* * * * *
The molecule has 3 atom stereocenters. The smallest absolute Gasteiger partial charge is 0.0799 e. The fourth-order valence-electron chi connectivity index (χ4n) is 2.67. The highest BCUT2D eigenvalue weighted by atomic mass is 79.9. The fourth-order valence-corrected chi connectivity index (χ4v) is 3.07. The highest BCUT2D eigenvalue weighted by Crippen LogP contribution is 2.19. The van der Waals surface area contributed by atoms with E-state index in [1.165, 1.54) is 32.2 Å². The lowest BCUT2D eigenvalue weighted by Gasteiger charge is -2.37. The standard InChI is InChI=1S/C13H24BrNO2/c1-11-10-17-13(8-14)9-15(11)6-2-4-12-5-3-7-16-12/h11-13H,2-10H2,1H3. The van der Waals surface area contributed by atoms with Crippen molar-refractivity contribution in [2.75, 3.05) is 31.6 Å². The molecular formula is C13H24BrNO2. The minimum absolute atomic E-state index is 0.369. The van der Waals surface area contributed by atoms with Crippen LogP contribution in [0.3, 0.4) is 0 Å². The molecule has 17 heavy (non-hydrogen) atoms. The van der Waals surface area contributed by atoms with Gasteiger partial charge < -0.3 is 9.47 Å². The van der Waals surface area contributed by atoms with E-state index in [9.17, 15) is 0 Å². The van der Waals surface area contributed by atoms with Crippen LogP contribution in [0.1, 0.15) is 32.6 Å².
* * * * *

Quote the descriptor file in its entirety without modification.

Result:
The molecule has 3 atom stereocenters. The smallest absolute Gasteiger partial charge is 0.0799 e. The fourth-order valence-electron chi connectivity index (χ4n) is 2.67. The highest BCUT2D eigenvalue weighted by atomic mass is 79.9. The fourth-order valence-corrected chi connectivity index (χ4v) is 3.07. The highest BCUT2D eigenvalue weighted by Crippen LogP contribution is 2.19. The van der Waals surface area contributed by atoms with E-state index in [1.165, 1.54) is 32.2 Å². The lowest BCUT2D eigenvalue weighted by Gasteiger charge is -2.37. The standard InChI is InChI=1S/C13H24BrNO2/c1-11-10-17-13(8-14)9-15(11)6-2-4-12-5-3-7-16-12/h11-13H,2-10H2,1H3. The van der Waals surface area contributed by atoms with Crippen molar-refractivity contribution in [2.75, 3.05) is 31.6 Å². The molecular formula is C13H24BrNO2. The minimum absolute atomic E-state index is 0.369. The van der Waals surface area contributed by atoms with Crippen LogP contribution in [0.3, 0.4) is 0 Å². The molecule has 17 heavy (non-hydrogen) atoms. The van der Waals surface area contributed by atoms with Gasteiger partial charge < -0.3 is 9.47 Å². The van der Waals surface area contributed by atoms with E-state index in [9.17, 15) is 0 Å². The van der Waals surface area contributed by atoms with Crippen LogP contribution in [0.1, 0.15) is 32.6 Å².